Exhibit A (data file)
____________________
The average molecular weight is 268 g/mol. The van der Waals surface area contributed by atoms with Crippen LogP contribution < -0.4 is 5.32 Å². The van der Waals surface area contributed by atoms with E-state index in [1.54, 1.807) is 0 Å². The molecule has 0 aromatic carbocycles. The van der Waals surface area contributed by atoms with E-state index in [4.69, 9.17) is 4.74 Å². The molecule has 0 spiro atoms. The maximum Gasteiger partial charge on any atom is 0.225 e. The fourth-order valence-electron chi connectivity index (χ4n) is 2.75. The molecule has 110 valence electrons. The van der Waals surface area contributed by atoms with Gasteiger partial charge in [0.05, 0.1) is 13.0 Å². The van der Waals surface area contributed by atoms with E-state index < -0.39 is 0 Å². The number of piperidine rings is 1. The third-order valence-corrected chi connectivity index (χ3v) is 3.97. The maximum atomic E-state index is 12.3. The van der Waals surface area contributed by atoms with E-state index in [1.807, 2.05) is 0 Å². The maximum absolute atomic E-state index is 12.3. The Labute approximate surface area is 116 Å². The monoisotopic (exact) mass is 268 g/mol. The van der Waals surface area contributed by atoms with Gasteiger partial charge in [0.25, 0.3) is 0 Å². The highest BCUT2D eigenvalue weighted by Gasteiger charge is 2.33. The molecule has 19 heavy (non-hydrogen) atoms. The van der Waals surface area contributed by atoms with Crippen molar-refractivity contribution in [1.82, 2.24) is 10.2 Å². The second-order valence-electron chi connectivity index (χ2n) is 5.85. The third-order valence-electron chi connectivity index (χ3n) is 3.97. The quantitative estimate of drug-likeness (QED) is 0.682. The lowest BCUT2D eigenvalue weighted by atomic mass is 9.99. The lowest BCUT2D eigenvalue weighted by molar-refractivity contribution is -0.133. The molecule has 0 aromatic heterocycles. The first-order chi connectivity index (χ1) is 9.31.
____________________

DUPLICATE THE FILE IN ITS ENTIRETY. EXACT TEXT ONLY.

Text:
The average molecular weight is 268 g/mol. The van der Waals surface area contributed by atoms with Crippen LogP contribution < -0.4 is 5.32 Å². The van der Waals surface area contributed by atoms with E-state index in [1.54, 1.807) is 0 Å². The molecule has 0 aromatic carbocycles. The van der Waals surface area contributed by atoms with E-state index in [4.69, 9.17) is 4.74 Å². The molecule has 0 spiro atoms. The maximum Gasteiger partial charge on any atom is 0.225 e. The fourth-order valence-electron chi connectivity index (χ4n) is 2.75. The molecule has 110 valence electrons. The van der Waals surface area contributed by atoms with Gasteiger partial charge in [0.05, 0.1) is 13.0 Å². The van der Waals surface area contributed by atoms with E-state index < -0.39 is 0 Å². The number of piperidine rings is 1. The third-order valence-corrected chi connectivity index (χ3v) is 3.97. The maximum atomic E-state index is 12.3. The van der Waals surface area contributed by atoms with E-state index in [1.807, 2.05) is 0 Å². The maximum absolute atomic E-state index is 12.3. The Labute approximate surface area is 116 Å². The monoisotopic (exact) mass is 268 g/mol. The van der Waals surface area contributed by atoms with Gasteiger partial charge in [0.25, 0.3) is 0 Å². The highest BCUT2D eigenvalue weighted by Gasteiger charge is 2.33. The molecule has 19 heavy (non-hydrogen) atoms. The van der Waals surface area contributed by atoms with Crippen molar-refractivity contribution in [1.82, 2.24) is 10.2 Å². The second-order valence-electron chi connectivity index (χ2n) is 5.85. The third-order valence-electron chi connectivity index (χ3n) is 3.97. The quantitative estimate of drug-likeness (QED) is 0.682. The lowest BCUT2D eigenvalue weighted by atomic mass is 9.99. The lowest BCUT2D eigenvalue weighted by molar-refractivity contribution is -0.133. The molecule has 0 aromatic heterocycles. The first-order chi connectivity index (χ1) is 9.31.